Perhaps putting the treble adjustment to maximum as well as playing the music too loud can shorten the life of a tweeter. Or perhaps playing the music too long (6 hours non-stop) can damage the tweeter. At any rate, can the tweeter be repaired or is it better to buy a replacement? Thanks Tony
 

Tony_R

Well-known member
Oct 20, 2008
17
0
18,520
Putting the treble to maximum is another possibility - but again the music would have to be played extermely loud.

As for replacements:

If a replacement is unobtainable, a repair can usually be carried out - however this is usually more costly than replacement.

And there are usually plenty of suitable replacements (if not the exact model) available - it just depends on the quality of the speaker as well. But if you use a non standard replacement - it's usually advisable to replace both tweeters - thereby keeping the speakers matched.

Ebay will turn up a view possibilities if you know what (physical) size and wattage you're looking for.

- Tony.
 
T

the record spot

Guest
liujol:Hi. Just wondering how many hours (approximately) will a tweeter function before it breaks down? In my experience, the tweeter is the most vulnerable component in a speaker system. Does the life span of tweeters depend on who (speaker manufacturer) made it? Have you experienced your tweeter to breakdown? Thanks.

Never happened to me at all - some speakers I've had I've used day in day out for years and nary a problem. As Tony_R mentioned, it's usually down to putting the tweeter under pressure that'll get it to blow.
 
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Anonymous

Guest
the record spot:liujol:Hi. Just wondering how many hours (approximately) will a tweeter function before it breaks down? In my experience, the tweeter is the most vulnerable component in a speaker system. Does the life span of tweeters depend on who (speaker manufacturer) made it? Have you experienced your tweeter to breakdown? Thanks. Never happened to me at all - some speakers I've had I've used day in day out for years and nary a problem. As Tony_R mentioned, it's usually down to putting the tweeter under pressure that'll get it to blow.OK. I must admit that I abused my tweeter a lot. Setting the treble at a maximum and playing the music too loud most of the time is probably the main cause of my tweeter's early demise.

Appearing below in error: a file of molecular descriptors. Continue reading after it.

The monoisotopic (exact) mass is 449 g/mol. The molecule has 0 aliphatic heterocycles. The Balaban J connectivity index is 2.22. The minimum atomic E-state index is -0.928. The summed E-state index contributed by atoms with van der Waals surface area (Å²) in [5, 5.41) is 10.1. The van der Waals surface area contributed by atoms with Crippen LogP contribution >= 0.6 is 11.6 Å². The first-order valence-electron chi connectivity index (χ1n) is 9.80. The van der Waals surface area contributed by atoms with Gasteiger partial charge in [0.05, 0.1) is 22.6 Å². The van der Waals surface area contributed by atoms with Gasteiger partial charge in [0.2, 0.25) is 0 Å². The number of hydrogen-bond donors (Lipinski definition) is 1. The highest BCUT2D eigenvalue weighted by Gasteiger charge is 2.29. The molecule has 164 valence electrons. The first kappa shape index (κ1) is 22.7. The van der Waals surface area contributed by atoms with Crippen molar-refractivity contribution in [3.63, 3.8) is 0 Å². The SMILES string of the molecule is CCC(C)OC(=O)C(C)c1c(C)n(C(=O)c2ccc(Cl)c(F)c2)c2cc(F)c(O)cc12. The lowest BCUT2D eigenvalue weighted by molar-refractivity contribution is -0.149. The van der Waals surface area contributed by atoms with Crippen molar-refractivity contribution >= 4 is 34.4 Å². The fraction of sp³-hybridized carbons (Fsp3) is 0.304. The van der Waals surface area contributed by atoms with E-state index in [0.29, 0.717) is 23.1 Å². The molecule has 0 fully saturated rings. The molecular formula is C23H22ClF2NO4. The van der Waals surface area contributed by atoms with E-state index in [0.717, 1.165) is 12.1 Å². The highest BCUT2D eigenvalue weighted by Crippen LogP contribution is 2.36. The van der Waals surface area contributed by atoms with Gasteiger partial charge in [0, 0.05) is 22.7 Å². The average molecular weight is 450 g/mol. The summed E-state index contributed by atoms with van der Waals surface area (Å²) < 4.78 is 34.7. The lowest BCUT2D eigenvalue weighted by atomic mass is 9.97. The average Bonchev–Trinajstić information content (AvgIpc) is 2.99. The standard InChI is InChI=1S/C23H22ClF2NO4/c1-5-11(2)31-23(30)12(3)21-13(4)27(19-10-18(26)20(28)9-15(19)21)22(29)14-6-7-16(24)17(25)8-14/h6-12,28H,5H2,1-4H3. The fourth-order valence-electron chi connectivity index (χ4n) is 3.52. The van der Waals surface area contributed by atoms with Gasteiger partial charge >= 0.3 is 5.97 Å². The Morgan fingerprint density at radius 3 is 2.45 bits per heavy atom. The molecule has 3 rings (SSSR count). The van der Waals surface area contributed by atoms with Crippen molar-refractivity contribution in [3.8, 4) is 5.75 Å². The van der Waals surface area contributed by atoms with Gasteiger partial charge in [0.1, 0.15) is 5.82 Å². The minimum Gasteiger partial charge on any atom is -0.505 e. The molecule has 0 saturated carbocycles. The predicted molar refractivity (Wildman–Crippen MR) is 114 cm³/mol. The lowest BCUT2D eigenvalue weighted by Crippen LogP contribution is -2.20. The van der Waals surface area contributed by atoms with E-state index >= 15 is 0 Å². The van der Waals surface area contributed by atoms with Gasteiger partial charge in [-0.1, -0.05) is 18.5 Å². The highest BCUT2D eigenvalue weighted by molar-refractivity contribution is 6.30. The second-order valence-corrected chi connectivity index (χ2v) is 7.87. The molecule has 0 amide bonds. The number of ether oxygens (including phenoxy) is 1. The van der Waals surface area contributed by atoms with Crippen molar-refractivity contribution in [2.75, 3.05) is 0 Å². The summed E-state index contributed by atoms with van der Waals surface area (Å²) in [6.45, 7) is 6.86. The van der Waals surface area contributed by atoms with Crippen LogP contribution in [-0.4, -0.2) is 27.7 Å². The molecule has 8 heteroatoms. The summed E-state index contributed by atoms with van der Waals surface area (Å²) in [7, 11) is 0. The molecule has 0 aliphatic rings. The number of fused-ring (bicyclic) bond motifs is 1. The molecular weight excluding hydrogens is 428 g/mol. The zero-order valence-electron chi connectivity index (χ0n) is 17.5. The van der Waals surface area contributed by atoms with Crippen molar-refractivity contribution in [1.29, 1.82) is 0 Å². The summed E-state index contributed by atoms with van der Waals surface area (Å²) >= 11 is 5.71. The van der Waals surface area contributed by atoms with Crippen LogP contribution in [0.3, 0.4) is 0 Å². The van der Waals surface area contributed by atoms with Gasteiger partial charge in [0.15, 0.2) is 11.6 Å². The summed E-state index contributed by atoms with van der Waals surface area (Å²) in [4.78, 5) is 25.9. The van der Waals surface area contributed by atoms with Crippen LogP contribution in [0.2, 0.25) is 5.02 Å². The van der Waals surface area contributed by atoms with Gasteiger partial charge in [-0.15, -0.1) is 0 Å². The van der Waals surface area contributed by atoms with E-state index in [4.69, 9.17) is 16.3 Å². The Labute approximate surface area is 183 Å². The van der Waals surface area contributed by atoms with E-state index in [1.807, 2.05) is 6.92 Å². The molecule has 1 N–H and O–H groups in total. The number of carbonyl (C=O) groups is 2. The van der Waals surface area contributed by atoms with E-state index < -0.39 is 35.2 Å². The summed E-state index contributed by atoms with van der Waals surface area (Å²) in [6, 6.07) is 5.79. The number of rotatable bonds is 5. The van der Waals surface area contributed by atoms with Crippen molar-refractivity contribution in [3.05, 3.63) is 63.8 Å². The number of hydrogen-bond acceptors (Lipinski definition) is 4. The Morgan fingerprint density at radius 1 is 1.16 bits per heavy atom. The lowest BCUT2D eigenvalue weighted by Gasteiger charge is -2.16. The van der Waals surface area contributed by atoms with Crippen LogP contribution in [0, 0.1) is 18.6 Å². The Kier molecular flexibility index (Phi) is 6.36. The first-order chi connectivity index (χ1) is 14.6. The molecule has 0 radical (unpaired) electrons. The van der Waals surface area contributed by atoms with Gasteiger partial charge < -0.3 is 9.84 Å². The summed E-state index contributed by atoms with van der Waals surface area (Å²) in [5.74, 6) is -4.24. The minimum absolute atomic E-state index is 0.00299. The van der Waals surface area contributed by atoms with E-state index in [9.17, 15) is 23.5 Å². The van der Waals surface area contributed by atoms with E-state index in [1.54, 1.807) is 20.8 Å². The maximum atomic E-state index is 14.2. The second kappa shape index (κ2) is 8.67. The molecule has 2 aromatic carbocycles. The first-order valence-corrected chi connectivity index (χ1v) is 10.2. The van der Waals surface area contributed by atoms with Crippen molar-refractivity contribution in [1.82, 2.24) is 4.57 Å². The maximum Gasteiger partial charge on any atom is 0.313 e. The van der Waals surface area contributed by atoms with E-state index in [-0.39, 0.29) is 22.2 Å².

Sliced Bread

Well-known member
Jul 28, 2010
360
25
18,895
Tony_R:
Hughes123:However, I've broken some woofers on a pair of Missions when they were only a couple of months old and I wasn't playing music that loud and I was using a 100watt/channel amplifier which is well within the recommended limits.

I wouldn't be surprised if you were given a difficult time getting those replaced under warranty though.

It's pretty rare for drive units to simply just blow, unless a manufacturing defect is present.

Tony.

If it was the 78 series, they had some serious reliability issues when they were first released. The mid drivers on floor standers and bass unit on the bookshelf speakers (essentially the same thing) failed very easily, without abuse. All of these drivers in my 5.1 system (6 drivers) failed, but Mission were brilliant. They replaced all units with new drivers which did not have the problem, even 5 years after I bought them.
 

Big Chris

New member
Apr 3, 2008
400
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0